Sometimes life is hard to navigate as an adopted child, especially when we are young. There are many identities placed on you and many unanswered questions such as who you are, what love looks like, who is in your family tree, and why you are triggered by certain things that seem to be random. Unpacking our stories and figuring out all of the details along the way can be hard and it would truly have helped me if I had a handbook growing up as an adopted child. So, from one adoptee to another, let me shed some light on a few typical adoptee thoughts and processes.
Growing up, any child goes through self-discovery. What makes you who you are, who makes you who you are, and who do you want to be moving forward? If you grew up in a closed adoption as I did, it’s a harder journey because everything is a mystery. You even make things up as you go—fantasizing about your birth parents, who they must be, and what their lives looked like then versus now. If you are in an open or semi-open adoption, you have some foundational information to go off of.
One thing I learned as an adoptee is that my identity was what I made it. It was truly hard for me to get through my formative years but, looking back, I was just looking for a connection. I wanted to know that I was accepted, loved, and needed. I didn’t realize that while connections are great, they cannot give me something I was capable of giving myself. After all, I had always been enough. Even when I didn’t feel like it, I didn’t necessarily have to have the answers I was so desperate to find. Those two days with my birth family didn’t make me who I was, nor did the years growing up in my adoptive family. I was always Katie—an adoptee who loves animals more than people, hates melons, won’t eat outside because things taste different, loves her people fiercely and protects them with all of her might, and is very loved by others. I’m sure you’re thinking, “Okay, great pep talk. I don’t feel like I know who I am though.” I didn’t either when I was young. While I think many things could’ve helped me progress quicker or in a healthier way, it took me about 25 years to get to a solid place of confidence in who I am. But I am still discovering my identity all of these years later because as we grow, there’s so much more to who we are that’s waiting to unfold! So, in a nutshell, who you are is what you choose to take on. If you don’t like that you are adopted, well then, it’s just a fact of your life, not who you have to walk in every day and vice versa.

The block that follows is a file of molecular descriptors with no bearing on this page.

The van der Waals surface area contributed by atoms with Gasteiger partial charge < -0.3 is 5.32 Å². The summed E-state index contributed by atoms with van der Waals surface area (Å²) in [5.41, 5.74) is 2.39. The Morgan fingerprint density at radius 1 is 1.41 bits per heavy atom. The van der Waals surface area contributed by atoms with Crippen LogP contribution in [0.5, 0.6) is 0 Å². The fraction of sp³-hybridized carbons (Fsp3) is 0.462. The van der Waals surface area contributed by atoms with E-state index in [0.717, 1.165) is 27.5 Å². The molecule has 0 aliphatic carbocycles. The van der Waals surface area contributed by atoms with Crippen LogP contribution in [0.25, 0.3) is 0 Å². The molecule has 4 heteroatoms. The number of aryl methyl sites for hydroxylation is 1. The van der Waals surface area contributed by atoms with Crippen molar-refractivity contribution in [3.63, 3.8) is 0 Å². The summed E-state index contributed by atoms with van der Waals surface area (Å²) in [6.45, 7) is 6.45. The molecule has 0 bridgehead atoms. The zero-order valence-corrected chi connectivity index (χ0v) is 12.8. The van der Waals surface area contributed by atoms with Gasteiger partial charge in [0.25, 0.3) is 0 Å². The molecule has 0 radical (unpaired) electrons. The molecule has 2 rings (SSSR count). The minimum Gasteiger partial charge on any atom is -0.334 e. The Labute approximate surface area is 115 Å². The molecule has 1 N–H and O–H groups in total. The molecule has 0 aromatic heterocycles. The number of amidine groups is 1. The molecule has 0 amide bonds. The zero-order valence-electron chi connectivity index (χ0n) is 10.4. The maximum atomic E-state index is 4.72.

Much of this goes along with the paragraph above as I believe identity is tied into self-worth. As an adoptee, this one is hard for me still. I struggle with knowing that I am valued and wanted. It stems from being (for lack of better words) abandoned by my mother when I was a baby and never knowing her, or even about her, as I grew up without her. There are other things that I personally struggle with that keep me from seeing my true worth some days but, for this article, as an adoptee, I have abandonment issues. I am always waiting for the other shoe to drop. I’ll talk more on that later, but this feeds into me thinking that there is something about me that deems me unworthy. As I mentioned above, I get to choose who I am moving forward and that means I get to declare (because it’s true) that I am worthy of love, friendship, happiness, and anything I set my mind to. My circumstances don’t define my worth; I was born worthy of all of these things I desire as a human being. It can be really hard to walk in that truth some days, but I hope you know that you are enough simply because you exist.